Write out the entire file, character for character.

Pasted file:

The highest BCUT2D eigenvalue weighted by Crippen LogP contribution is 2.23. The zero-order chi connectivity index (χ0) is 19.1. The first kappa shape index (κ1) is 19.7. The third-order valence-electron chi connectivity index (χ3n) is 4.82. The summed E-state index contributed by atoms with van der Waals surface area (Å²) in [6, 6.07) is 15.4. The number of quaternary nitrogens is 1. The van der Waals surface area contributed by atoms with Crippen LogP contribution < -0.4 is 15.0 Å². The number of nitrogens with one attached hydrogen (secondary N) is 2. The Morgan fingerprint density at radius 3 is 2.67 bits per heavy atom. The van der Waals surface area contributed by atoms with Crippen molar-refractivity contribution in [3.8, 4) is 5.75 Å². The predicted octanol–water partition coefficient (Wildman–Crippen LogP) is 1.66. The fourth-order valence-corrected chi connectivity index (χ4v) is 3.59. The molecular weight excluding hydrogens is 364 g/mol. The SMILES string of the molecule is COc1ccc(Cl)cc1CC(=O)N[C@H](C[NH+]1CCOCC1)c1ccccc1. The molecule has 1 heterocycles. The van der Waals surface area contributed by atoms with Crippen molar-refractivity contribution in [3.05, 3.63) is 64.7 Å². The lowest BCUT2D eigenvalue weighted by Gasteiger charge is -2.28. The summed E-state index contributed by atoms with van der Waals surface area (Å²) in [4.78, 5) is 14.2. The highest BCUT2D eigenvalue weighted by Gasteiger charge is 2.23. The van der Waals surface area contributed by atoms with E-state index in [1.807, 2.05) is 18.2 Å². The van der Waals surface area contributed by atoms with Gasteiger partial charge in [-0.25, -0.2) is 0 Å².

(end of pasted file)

The highest BCUT2D eigenvalue weighted by Crippen LogP contribution is 2.23. The zero-order chi connectivity index (χ0) is 19.1. The first kappa shape index (κ1) is 19.7. The third-order valence-electron chi connectivity index (χ3n) is 4.82. The summed E-state index contributed by atoms with van der Waals surface area (Å²) in [6, 6.07) is 15.4. The number of quaternary nitrogens is 1. The van der Waals surface area contributed by atoms with Crippen LogP contribution < -0.4 is 15.0 Å². The number of nitrogens with one attached hydrogen (secondary N) is 2. The Morgan fingerprint density at radius 3 is 2.67 bits per heavy atom. The van der Waals surface area contributed by atoms with Crippen molar-refractivity contribution in [3.8, 4) is 5.75 Å². The predicted octanol–water partition coefficient (Wildman–Crippen LogP) is 1.66. The fourth-order valence-corrected chi connectivity index (χ4v) is 3.59. The molecular weight excluding hydrogens is 364 g/mol. The SMILES string of the molecule is COc1ccc(Cl)cc1CC(=O)N[C@H](C[NH+]1CCOCC1)c1ccccc1. The molecule has 1 heterocycles. The van der Waals surface area contributed by atoms with Crippen molar-refractivity contribution in [3.05, 3.63) is 64.7 Å². The lowest BCUT2D eigenvalue weighted by Gasteiger charge is -2.28. The summed E-state index contributed by atoms with van der Waals surface area (Å²) in [4.78, 5) is 14.2. The highest BCUT2D eigenvalue weighted by Gasteiger charge is 2.23. The van der Waals surface area contributed by atoms with E-state index in [1.807, 2.05) is 18.2 Å². The van der Waals surface area contributed by atoms with Gasteiger partial charge in [-0.25, -0.2) is 0 Å².